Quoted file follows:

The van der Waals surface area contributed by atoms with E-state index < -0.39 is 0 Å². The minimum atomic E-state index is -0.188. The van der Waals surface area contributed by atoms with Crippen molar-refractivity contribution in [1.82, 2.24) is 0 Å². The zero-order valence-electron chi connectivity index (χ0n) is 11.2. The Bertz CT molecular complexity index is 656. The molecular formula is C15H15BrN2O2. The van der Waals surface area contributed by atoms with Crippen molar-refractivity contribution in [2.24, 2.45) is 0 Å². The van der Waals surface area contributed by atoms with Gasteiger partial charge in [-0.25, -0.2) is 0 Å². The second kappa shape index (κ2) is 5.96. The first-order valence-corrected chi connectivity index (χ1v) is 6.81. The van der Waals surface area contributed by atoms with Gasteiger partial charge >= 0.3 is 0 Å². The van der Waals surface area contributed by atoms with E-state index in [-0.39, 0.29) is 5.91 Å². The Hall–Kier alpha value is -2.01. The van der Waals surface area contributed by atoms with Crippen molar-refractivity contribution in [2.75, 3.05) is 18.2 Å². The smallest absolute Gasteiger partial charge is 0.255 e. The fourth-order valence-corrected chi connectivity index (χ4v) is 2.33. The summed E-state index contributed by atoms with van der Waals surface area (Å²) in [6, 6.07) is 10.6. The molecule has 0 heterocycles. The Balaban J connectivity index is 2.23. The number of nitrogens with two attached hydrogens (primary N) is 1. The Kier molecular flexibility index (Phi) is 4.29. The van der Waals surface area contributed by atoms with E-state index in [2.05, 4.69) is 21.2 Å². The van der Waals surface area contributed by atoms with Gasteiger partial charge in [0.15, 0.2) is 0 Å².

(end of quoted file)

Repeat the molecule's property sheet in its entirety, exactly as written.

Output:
The van der Waals surface area contributed by atoms with E-state index < -0.39 is 0 Å². The minimum atomic E-state index is -0.188. The van der Waals surface area contributed by atoms with Crippen molar-refractivity contribution in [1.82, 2.24) is 0 Å². The zero-order valence-electron chi connectivity index (χ0n) is 11.2. The Bertz CT molecular complexity index is 656. The molecular formula is C15H15BrN2O2. The van der Waals surface area contributed by atoms with Crippen molar-refractivity contribution in [2.24, 2.45) is 0 Å². The van der Waals surface area contributed by atoms with Gasteiger partial charge in [-0.25, -0.2) is 0 Å². The second kappa shape index (κ2) is 5.96. The first-order valence-corrected chi connectivity index (χ1v) is 6.81. The van der Waals surface area contributed by atoms with Gasteiger partial charge >= 0.3 is 0 Å². The van der Waals surface area contributed by atoms with E-state index in [-0.39, 0.29) is 5.91 Å². The Hall–Kier alpha value is -2.01. The van der Waals surface area contributed by atoms with Crippen molar-refractivity contribution in [2.75, 3.05) is 18.2 Å². The smallest absolute Gasteiger partial charge is 0.255 e. The fourth-order valence-corrected chi connectivity index (χ4v) is 2.33. The summed E-state index contributed by atoms with van der Waals surface area (Å²) in [6, 6.07) is 10.6. The molecule has 0 heterocycles. The Balaban J connectivity index is 2.23. The number of nitrogens with two attached hydrogens (primary N) is 1. The Kier molecular flexibility index (Phi) is 4.29. The van der Waals surface area contributed by atoms with E-state index in [2.05, 4.69) is 21.2 Å². The van der Waals surface area contributed by atoms with Gasteiger partial charge in [0.15, 0.2) is 0 Å².